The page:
The Consequences of
Rapid Withdrawal

Did Bozeman’s City Commission Think Things Through?


The Bozeman City Commission recently took upon itself the issue of Iraq, passing a resolution by a 3-2 vote that the United States should initiate a prompt and orderly withdrawal of troops from the country. Leaving aside the question, for the moment, of whether such a resolution falls within the city’s jurisdiction (Bozeman’s mayor Jeff Krauss, who refused to sign the resolution, says it does not), let’s examine the consequences of a U.S. withdrawal, which ought to be any thinking person’s approach to an issue upon which so much depends.

History and common sense tell us that power, like nature, abhors a vacuum. Pull out the keystone of an arch and the entire arch collapses. Then the only question is, who will pick up the pieces? The fall of past dictatorships in the Balkans, Afghanistan, and in Iraq itself—where ethnic and religious blood feuds had been suppressed by brutal totalitarian rule—inform us best about the future, and serve as a virtual crystal ball for those who would take the time to examine history.

Yugoslavia quickly plunged into political and eco-nomic chaos after the death of Marshall Tito in 1980, and emerged as a killing field by means of ethnic cleansing under Slobodan Milosevic, who exploited ethnic and religious hatred to take power. Afghanistan also devolved into civil war once the Soviet puppet regime was driven out, and as the United States disengaged. Then the Taliban took control, providing a base for Osama bin Laden and state sponsored operations for al-Quaida and their Sept. 11 attacks that killed 3,000 Americans in New York City. In Iraq, Sadaam’s demise unleashed deep historical antagonisms in that country, which, absent a strong well-organized regime, have yielded virtual civil war and anarchy—now exacerbated by an increased al-Quaida presence along with Iranian and Syrian sponsored suicide bombers, terrorists—or whatever you prefer to call them. Note that U.S. troops continue to be deployed in all three countries, with Afghanistan having been a prime example of what takes place when America disengages, and Yugoslavia (now Kosovo, Bosnia, etc.) being a prime example of what happens when it does not, the former having been ceded to militant radicals who planned Sept 11, and the latter, once the scene of mass murder and ethnic cleansing, now enjoying relative stability.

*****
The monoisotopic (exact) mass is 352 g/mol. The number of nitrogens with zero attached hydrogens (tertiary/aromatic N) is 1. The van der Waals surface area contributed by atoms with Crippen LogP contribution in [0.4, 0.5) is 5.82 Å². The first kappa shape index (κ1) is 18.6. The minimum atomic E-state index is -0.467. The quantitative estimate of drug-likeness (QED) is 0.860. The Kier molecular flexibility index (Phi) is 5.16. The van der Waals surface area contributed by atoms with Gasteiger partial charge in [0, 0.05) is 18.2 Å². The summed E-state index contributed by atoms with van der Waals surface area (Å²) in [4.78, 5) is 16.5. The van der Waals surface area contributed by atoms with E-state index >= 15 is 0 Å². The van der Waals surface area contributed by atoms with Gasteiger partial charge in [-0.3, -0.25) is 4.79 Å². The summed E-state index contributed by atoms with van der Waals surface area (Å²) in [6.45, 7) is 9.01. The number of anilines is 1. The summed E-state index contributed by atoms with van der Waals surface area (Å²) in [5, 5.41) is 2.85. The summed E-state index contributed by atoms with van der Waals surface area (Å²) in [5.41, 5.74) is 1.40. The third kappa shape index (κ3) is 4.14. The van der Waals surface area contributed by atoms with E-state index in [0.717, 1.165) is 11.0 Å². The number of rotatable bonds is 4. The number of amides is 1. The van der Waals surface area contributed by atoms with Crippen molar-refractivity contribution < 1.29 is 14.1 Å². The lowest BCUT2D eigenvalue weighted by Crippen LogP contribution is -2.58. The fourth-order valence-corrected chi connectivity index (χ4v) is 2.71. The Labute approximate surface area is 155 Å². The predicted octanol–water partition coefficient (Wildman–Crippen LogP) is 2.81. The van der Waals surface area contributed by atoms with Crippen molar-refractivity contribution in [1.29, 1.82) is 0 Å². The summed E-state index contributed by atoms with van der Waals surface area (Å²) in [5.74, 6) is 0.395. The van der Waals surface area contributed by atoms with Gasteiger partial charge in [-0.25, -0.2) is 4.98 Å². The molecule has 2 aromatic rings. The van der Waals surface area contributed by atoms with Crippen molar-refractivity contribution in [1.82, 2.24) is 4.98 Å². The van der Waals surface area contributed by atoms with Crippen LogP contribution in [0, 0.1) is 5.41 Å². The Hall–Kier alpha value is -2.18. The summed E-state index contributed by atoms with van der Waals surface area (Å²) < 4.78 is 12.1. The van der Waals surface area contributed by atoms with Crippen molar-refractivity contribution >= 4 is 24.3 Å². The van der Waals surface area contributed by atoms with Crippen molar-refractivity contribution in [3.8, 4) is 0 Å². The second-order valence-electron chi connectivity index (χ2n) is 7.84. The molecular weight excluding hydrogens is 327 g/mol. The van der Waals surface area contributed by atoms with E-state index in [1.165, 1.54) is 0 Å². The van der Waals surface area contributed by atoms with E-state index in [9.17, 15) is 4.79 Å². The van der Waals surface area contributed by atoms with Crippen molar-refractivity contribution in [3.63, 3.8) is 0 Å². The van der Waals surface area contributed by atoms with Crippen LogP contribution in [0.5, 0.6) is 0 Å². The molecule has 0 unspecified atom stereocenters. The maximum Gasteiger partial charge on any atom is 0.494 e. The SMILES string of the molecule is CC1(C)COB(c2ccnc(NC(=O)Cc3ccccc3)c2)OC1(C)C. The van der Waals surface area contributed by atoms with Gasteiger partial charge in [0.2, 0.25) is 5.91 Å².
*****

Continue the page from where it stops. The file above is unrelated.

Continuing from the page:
Without question, the speedy withdrawal of U.S. troops from Iraq, absent a strong centralized government there, will mean the collapse of the U.S. backed Iraqi regime, societal chaos, and the rise of the most sinister, aggressive, and well-armed forces now on the ground. The Balkans, Afghanistan, or for that matter southeast Asia (with Vietnamese and Cambodian genocides in the wake of U.S. withdrawal) tell us how Iraq will look should the U.S. abdicate its roll. In all likelihood, as happened in Afghanistan, a regime will take power that actively directs terrorism against U.S. citizens—the al-Quaida sponsored movement engaged worldwide in acts of terror before the U.S Invasion (New York City in 1993, Bali in 2002, etc.).
The Bozeman city commission, with the passing of its resolution in favor of U.S. withdrawal, is saying, in effect, So, what? Iraq is none of our business. And their position, given the difficulties our country has faced there, resonates for those weary of war. In other words, it makes sense emotionally, and for many it makes sense ideologically, but does it make sense rationally?